Monday, 5 April 2010


A couple of months ago, a friend and I met for lunch at one of the many garden centres around Derby. Afterwards, we browsed the bookshop and came across a book with an amusing title. I can't remember it exactly, but the gist was that the book was full of poems which we had probably learned at school and believed we knew, but, if challenged, would struggle to recite past the first verse?

This particular poem has to be one of the most famous English poems ever written, and seemed very appropriate for Easter Monday. I managed about half of verse two, with the odd snippet from three and four. Shameful! :(

I wandered lonely as a Cloud

I wandered lonely as a cloud
That floats on high o'er vales and hills,
When all at once I saw a crowd,
A host, of golden daffodils;
Beside the lake, beneath the trees,
Fluttering and dancing in the breeze.

Continuous as the stars that shine
And twinkle on the milky way,
They stretched in never-ending line
Along the margin of a bay:
Ten thousand saw I at a glance,
Tossing their heads in sprightly dance.

The waves beside them danced, but they
Out-did the sparkling waves in glee;
A poet could not be but gay,
In such a jocund company!
I gazed—and gazed—but little thought
What wealth the show to me had brought:

For oft, when on my couch I lie
In vacant or in pensive mood,
They flash upon that inward eye
Which is the bliss of solitude;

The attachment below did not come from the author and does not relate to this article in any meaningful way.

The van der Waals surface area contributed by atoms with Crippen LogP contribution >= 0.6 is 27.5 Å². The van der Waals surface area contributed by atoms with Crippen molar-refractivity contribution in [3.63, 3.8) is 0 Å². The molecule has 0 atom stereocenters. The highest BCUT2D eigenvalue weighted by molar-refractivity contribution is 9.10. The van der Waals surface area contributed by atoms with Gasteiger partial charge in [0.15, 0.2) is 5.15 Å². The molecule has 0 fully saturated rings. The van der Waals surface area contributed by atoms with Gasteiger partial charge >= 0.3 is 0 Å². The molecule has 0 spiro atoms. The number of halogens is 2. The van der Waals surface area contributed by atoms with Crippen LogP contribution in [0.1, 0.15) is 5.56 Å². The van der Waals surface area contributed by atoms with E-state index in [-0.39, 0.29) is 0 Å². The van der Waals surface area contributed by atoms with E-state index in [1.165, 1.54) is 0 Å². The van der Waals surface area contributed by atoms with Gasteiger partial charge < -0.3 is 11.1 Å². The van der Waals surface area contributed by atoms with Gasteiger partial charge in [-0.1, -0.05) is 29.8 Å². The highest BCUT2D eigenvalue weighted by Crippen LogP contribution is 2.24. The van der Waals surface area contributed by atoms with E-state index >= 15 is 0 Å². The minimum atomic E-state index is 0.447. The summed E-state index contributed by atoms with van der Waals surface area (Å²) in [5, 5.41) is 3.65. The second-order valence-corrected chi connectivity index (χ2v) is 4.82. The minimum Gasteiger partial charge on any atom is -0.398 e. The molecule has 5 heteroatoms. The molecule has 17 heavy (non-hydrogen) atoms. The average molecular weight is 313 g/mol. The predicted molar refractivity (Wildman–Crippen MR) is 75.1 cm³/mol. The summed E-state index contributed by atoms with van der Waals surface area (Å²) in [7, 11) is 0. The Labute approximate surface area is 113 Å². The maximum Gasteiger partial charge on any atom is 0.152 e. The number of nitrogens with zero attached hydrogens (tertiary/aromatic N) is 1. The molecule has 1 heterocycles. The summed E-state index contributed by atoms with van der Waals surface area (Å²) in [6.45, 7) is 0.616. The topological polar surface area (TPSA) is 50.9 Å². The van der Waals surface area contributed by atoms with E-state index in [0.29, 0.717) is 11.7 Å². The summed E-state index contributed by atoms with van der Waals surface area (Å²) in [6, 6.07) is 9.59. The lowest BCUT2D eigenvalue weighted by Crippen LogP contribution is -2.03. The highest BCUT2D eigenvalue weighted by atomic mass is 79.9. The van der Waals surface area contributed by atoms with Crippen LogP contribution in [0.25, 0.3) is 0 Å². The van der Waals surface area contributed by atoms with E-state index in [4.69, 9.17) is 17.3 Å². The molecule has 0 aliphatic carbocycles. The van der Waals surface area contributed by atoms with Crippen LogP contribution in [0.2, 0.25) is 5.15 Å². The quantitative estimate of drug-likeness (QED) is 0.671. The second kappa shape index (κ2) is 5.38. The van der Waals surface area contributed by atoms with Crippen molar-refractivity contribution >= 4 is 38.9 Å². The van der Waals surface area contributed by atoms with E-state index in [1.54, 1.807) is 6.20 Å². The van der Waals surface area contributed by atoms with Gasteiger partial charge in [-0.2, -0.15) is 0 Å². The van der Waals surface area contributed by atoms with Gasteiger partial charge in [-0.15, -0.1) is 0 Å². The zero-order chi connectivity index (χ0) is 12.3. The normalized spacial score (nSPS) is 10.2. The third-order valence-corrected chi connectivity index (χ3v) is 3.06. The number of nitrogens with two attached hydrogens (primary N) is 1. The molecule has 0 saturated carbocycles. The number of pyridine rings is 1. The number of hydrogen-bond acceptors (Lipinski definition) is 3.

And then my heart with pleasure fills,
And dances with the daffodils.

by William Wordsworth (Published in Collected Poems, 1815)

But did you know that this was actually Wordsworths second stab at this particular poem? His first version, written in 1804 and published in 1807, has only three stanzas. Verse two is omitted completely, while 1, 3 and 4 have subtle changes.

The poem was inspired by an entry in the journal of his sister Dorothy, after they had taken a walk along the shores of Ullswater in the spring sunshine; a lake which, I suspect, is going to become more familiar to me over the next three years, as my eldest son is hoping to attend the University of Cumbria, based in Penrith - Ullswater being the closest of the lakes at about 8 miles from campus.

A baggage-ferrying, round-trip of 320 miles has to have some compensations! :)

Belated PS: I find it fascinating when other blogs which I follow have similar themes or particular references which link with what I also have blogged. It's over a week since I decided to write about daffodils on Easter Monday, and today, there is a quote from Wordsworth's poem on this blog: , which I thoroughly enjoy reading daily!  Do take a peek.


  1. You know what they say about great minds...! Thanks for the link.

  2. I'm glad he took another go at writing the resulted in much more lovely and heartfelt lines I think :)

  3. Thanks for stopping by my blog and letting me know about your Easter Monday post, featuring the poem as well. It really is a timeless piece! Love the picture of your daffodils! Plus I enjoyed reading about how Wordsworth came to write the poem. Thanks again, and have a good weekend!